With the addition of RedDragon Rising (@RedDragon1949) to the blog, we are now pushing forth a new stream of threat data and insights about the growing problem of international threats. Since we added that content to the site, many of you have written in or asked me on Twitter, what is it that YOU can do about these threats? I wanted to take a few minutes and expand on my responses.
First of all, you can remain aware and vigilant. Much of the information we post here isn’t directly actionable. It isn’t designed to be a roadmap of actions for you to take. It’s designed to be a continual source of data that slowly helps you see a clearer picture of the threat, the actors and their capability. It’s designed to keep you AWAKE. It’s custom made to help you understand your adversary. Knowledge is power and insight is key. We make this content to give you both!
Second, you can communicate the threat and knowledge to your management. This helps them remain aware. It also presents to them that you are monitoring the threats and keeping your eye on the rising tides, even as you help them steer the ship through safe waters. You can use this information to build rapport with them, to give them new insights into your decisions when you explain to them various risks and to help them understand the changing nature of the interconnected world.
You can use the information here as an impetus to get the basics of information security right. While there aren’t any panaceas to fight off the threat and there isn’t a single thing you can buy to make it better ~ we do know that focusing on the basics of infosec and getting them done efficiently, effectively and well is the best defense against a variety of threats. That said, consider doing a quick and dirty review of your security initiatives against our 80/20 Rule for Information Security. This is a set of simple projects that represent the basics of information security and map easily to other standards and baselines. Simply judging your maturity in these areas and following the roadmap to improvement will go a long way to getting the basics done right in your organization.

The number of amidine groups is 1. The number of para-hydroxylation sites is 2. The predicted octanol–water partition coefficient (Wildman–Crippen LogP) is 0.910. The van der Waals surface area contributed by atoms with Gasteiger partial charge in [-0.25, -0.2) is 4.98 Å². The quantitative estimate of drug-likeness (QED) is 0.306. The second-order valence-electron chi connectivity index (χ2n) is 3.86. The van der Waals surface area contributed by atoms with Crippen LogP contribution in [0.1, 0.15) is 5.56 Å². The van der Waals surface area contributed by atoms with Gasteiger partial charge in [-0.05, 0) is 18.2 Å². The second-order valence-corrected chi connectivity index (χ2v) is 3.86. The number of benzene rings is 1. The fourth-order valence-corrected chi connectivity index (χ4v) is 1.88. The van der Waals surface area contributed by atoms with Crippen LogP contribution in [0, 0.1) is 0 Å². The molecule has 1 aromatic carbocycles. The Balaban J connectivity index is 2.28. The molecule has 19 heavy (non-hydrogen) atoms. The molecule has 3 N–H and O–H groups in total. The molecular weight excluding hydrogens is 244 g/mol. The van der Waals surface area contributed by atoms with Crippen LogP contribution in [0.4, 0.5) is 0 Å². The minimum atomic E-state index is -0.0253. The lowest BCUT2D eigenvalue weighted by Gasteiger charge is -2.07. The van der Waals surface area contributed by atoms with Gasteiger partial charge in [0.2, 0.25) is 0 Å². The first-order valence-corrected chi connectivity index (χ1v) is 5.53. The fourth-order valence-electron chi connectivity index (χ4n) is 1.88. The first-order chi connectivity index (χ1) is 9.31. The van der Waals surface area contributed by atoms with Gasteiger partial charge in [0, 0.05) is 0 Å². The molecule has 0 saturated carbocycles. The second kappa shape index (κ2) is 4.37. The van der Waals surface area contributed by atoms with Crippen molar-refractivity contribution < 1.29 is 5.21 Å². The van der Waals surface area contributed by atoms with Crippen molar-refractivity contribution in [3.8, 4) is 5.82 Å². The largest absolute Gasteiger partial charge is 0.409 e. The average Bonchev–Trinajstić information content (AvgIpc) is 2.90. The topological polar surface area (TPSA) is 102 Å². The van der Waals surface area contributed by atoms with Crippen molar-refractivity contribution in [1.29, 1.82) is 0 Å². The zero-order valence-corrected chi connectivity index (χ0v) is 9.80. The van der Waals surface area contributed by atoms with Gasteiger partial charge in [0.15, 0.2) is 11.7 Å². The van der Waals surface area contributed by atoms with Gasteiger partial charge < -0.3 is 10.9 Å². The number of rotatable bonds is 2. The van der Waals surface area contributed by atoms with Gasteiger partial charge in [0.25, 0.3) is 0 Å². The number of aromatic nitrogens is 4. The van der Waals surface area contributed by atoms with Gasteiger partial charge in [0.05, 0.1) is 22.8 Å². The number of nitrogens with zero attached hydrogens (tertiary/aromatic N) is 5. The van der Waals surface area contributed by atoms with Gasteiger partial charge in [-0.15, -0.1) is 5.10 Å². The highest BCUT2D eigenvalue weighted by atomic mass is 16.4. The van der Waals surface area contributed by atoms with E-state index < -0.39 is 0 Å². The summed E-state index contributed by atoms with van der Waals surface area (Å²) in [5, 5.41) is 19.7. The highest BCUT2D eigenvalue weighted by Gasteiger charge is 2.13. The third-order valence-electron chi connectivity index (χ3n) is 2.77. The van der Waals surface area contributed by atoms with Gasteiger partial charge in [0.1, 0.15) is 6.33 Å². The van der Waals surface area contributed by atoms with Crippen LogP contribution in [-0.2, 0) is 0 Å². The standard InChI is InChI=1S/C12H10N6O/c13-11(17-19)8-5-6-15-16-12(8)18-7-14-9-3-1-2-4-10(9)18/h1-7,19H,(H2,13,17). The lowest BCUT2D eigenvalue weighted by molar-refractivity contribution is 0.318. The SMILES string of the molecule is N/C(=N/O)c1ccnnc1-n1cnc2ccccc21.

Invest in detection and response. If your organization is doing the basics of prevention, that is you have hardening in place and are performing ongoing assessment and mitigation of your attack surfaces, then the next thing to do is invest in detection and response capabilities. Today, one of the largest advantages that attackers enjoy is the lack of visibility and effective response capabilities in our organizations. You should have some visibility into every segment and at every layer of your environment. You should be able to identify compromises in a timely manner and move to isolate, investigate and recover from any breaches LONG BEFORE they have become widespread and heavily leveraged against you. If you can’t do that today, make it your next major infosec goal. Need help?Ask us about it.
Lastly, share information with your peers. The bad guys are good at information sharing. They have excellent metrics. They openly share their experiences, successes, failures and new techniques. Much of crime and espionage (not all, but MUCH) is “open source” in nature. The cells of attackers free float in conglomerations of opportunity. They barter with experience, tools, data and money. They share. The more we begin to share and emulate their “open source” approaches, the better off we can be at defending. If knowledge is power, more brains with more knowledge and experience equals MORE POWER. Be a part of the solution.
That’s it for now. Just remain calm, get better at the basics, improve your visibility and stay vigilant. As always, thanks for reading State of Security and for choosing MicroSolved as your information security partner. We are striving to dig deeper, to think differently and to give you truly actionable intelligence and threat data that is personalized, relevant to your organization and meaningful. If you’d like to hear more about our approach and what it can mean for your organization, get in touch via Twitter (@lbhuston), email (info(at)microsolved/dot/com) or phone (614-351-1237 ext 250).